# Why does the definition of MRS follow from the implicit function theorem?

TRAIN OF THOUGHT 1:

From what I understand, $MRS$ is calculated as

$$dU = U_x dx + U_y dy =0$$ which by rearrangement yields $$\frac{dy}{dx}= -\frac{U_x}{U_y}$$

So suppose I have $$U(x,y) = \ln x +\ln y$$ Then $$\frac{dy}{dx}= -\frac{1/x}{1/y} = -\frac{y}{x}$$

Okay. So I have a function $y$ in terms of $x$.

TRAIN OF THOUGHT 2:

Now consider my $U(x,y)$ again. Let $$\mathbf{a} = \begin{bmatrix} 1\\ 1 \end{bmatrix}$$ and $$U(\mathbf{a})=0$$ We have $$DU(x,y) = \begin{bmatrix} \frac{1}{x} & \frac{1}{y} \end{bmatrix}$$ and $$\frac{\partial U}{\partial y} (\mathbf{a}) = \begin{bmatrix}\frac{1}{y}\end{bmatrix}= 1$$ which is nonsingular since $\det(1) = 1$ and so by the Implicit Function Theorem, $$U = 0$$ defines $y$ implicitly as a function of $x$ in a neighborhood of $\mathbf{a}$.

My Question:

How are these two trains of thought connected? The first is stated in terms of differentials. But the second is not. So I am confused why the definition of $MRS$ follows from the implicit function theorem.

## 2 Answers

It's actually pretty straight forward. The implicit function theorem for two variables is given as follows (as long as some regularity conditions hold):

For $F(x, y) = 0$,

$\frac{dy}{dx} = -\frac{\partial F / \partial x}{\partial F / \partial y}$

In the case of MRS, we want the marginal change in $x$ associated with a marginal change in $y$ required to maintain a certain level of utility, $c$, such as (conveniently) $c=0$. So, starting with

$U = U(x, y) = 0$,

we have

$\frac{dy}{dx} = -\frac{U_x}{U_y}$

Note that $c=0$ is just a simplification for exposition. For a general $c$, you can just subtract it from either side of the equation and you get the same result since $c$ disappears in the derivative.

• And utility satisfies such regularity conditions? – BCLC Feb 16 '16 at 15:19
• @BCLC Usually. The two main conditions are 1) $U(.,.)$ needs to be continuously differentiable and 2) the partial of F wrt y needs to be nonzero. The second is generally innocuous. The first is usually assumed either as a general primitive or by functional form, with the primary exception being behavioral econ. studies that break the assumption intentionally (eg. Prospect Theory) – philE Feb 16 '16 at 15:30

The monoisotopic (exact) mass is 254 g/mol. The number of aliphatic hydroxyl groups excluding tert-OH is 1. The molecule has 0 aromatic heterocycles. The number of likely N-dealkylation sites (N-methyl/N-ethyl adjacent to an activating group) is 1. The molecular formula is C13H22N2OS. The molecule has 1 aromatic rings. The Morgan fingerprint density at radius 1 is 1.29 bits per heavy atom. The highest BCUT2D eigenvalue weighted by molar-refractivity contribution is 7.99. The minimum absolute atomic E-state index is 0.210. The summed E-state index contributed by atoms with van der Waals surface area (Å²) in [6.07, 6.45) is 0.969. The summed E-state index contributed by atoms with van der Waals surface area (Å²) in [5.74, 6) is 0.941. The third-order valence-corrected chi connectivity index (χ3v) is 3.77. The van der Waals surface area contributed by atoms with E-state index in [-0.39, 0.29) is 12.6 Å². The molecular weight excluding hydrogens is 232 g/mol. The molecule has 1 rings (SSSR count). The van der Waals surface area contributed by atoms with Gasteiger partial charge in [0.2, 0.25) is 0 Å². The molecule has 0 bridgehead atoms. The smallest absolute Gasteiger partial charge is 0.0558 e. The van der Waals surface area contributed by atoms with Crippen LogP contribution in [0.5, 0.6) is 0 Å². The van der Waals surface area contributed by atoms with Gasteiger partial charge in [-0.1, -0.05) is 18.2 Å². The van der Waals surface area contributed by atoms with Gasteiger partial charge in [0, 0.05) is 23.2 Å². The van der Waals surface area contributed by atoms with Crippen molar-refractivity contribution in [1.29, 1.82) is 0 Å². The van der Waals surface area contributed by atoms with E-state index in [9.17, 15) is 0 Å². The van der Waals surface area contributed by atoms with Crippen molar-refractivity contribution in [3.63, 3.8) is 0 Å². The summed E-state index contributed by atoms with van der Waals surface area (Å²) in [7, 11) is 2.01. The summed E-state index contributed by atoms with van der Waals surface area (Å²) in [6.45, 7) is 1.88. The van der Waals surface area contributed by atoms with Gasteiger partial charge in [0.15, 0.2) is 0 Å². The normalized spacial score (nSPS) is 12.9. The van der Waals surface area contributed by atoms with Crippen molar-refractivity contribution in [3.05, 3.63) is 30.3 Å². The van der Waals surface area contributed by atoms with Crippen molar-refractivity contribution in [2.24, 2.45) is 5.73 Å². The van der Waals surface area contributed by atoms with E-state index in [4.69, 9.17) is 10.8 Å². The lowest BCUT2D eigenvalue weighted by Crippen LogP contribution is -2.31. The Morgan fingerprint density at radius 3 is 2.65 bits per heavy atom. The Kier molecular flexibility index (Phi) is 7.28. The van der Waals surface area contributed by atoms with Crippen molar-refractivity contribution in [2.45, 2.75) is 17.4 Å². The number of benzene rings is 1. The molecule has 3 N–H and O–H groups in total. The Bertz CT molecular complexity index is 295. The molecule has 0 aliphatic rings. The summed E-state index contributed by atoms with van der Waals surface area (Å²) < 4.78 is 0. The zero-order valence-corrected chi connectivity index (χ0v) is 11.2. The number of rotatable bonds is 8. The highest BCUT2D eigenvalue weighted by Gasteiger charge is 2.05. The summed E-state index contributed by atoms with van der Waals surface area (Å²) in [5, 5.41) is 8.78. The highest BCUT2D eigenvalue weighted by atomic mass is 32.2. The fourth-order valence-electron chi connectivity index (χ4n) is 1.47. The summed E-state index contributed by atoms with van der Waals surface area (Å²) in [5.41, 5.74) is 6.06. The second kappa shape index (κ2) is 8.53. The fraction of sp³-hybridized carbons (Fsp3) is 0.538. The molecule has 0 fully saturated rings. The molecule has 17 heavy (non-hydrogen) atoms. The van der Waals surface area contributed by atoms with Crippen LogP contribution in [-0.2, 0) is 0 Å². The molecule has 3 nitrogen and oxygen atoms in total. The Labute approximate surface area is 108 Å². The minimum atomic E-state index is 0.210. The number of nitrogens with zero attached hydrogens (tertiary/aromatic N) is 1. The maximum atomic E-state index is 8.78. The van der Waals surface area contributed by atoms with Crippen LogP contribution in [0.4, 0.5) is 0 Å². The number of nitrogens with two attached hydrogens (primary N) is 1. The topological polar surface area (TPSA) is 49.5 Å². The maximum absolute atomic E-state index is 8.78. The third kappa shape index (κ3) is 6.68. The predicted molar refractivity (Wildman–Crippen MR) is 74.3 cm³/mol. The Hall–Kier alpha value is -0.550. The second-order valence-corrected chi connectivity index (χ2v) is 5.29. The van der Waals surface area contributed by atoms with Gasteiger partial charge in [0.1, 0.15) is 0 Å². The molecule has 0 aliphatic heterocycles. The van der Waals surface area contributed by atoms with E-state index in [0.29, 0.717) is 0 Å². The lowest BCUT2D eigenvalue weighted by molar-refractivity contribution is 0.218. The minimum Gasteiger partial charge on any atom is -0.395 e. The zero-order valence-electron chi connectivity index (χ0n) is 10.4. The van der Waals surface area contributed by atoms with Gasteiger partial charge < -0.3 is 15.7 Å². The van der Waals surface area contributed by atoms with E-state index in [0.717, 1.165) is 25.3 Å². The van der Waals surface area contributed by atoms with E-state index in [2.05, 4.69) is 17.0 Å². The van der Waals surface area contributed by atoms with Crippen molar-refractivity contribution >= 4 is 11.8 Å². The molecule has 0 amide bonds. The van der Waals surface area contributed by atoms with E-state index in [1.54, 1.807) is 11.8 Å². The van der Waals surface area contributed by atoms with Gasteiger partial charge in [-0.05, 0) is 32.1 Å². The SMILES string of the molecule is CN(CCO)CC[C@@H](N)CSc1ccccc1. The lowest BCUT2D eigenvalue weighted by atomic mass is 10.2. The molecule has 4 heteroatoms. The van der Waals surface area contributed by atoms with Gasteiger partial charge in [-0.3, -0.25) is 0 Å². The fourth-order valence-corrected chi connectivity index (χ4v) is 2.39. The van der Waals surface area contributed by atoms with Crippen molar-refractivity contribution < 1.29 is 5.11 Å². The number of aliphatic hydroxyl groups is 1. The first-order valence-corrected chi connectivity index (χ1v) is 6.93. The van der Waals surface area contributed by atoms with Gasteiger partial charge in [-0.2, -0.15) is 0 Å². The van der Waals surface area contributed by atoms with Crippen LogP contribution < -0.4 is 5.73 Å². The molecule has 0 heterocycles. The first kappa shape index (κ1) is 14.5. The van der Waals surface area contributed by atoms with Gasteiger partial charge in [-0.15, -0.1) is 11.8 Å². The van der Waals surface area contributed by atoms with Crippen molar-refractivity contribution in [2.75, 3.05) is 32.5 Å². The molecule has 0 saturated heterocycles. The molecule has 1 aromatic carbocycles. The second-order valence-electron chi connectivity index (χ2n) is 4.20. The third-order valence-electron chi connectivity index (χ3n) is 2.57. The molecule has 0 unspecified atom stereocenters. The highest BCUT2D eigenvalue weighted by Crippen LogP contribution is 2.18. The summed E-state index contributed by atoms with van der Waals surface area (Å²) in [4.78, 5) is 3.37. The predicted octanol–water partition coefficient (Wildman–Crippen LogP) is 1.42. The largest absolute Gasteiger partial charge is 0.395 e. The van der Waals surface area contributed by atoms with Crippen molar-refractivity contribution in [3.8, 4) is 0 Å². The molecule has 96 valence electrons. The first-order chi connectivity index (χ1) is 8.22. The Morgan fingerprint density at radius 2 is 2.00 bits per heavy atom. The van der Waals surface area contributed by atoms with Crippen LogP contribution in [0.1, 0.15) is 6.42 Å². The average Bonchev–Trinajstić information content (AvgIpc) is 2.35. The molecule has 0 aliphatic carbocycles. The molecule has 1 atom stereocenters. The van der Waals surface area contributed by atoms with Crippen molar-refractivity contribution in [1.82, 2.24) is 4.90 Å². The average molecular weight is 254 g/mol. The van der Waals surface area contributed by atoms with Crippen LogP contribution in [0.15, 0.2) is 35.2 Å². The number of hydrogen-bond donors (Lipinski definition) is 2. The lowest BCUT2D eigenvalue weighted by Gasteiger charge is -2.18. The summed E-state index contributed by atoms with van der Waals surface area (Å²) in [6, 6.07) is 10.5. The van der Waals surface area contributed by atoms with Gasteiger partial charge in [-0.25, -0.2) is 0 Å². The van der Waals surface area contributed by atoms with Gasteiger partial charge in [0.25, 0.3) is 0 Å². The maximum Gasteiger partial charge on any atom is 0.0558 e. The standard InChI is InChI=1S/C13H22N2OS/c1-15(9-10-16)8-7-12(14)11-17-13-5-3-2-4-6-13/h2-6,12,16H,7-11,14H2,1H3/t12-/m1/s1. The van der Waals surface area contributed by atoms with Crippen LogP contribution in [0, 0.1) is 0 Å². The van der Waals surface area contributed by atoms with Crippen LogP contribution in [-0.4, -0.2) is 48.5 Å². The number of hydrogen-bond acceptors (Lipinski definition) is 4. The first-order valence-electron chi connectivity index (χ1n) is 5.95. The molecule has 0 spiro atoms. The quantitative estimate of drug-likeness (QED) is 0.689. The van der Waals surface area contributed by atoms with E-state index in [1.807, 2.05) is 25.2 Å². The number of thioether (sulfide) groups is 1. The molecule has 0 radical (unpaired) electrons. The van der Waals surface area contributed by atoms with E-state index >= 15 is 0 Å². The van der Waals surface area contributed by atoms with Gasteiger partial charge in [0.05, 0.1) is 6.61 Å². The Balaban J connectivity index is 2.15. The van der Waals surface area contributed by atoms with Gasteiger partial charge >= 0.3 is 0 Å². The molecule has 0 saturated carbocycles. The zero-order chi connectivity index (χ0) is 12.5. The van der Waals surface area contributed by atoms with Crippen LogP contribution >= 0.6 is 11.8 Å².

This is intended to be a partial answer. I hope more knowledgeable people will answer.

Apart from asserting that $\exists \phi(\mathbf{x}) =\mathbf{y}$ the implicit function theorem also asserts

\begin{equation} D \phi(\mathbf{x}) = - \left(\frac{\partial U}{\partial \mathbf{y}} \left( \begin{array}{c} x\\ \phi(\mathbf{x}) \\\end{array} \right) \right)^{-1}\left( \frac{\partial U}{\partial \mathbf{x}} \left( \begin{array}{c} x\\ \phi(\mathbf{x}) \\\end{array} \right) \right) \end{equation} in this case that corresponds to

$$\frac{d \phi(x)}{dx} = - \left(\frac{1}{y}\right)^{-1}\left(\frac{1}{x}\right) = -\frac{y}{x}$$ so thus $$\frac{dy}{dx}= -\frac{y}{x}$$

This shows that the definition of $MRS$ follows from the Implicit Function Theorem.

EDIT 1:

Consider $$dy = - (U_y)^{-1} U_x dx$$ which we agree follows from the implicit function theorem. Then by multiplying both sides by $U_y$ and rearranging we have

\begin{align*} U_y dy &= -U_x dx \\ U_x dx + U_y dy &= 0 \end{align*} and thus by the definition of a differential,

$$U_x dx + U_y dy = 0 = dU$$

so this is also a consequence of the implicit function theorem. This can also be seen trivially since $U = 0$, then by the definition of a differential, $dU =0$.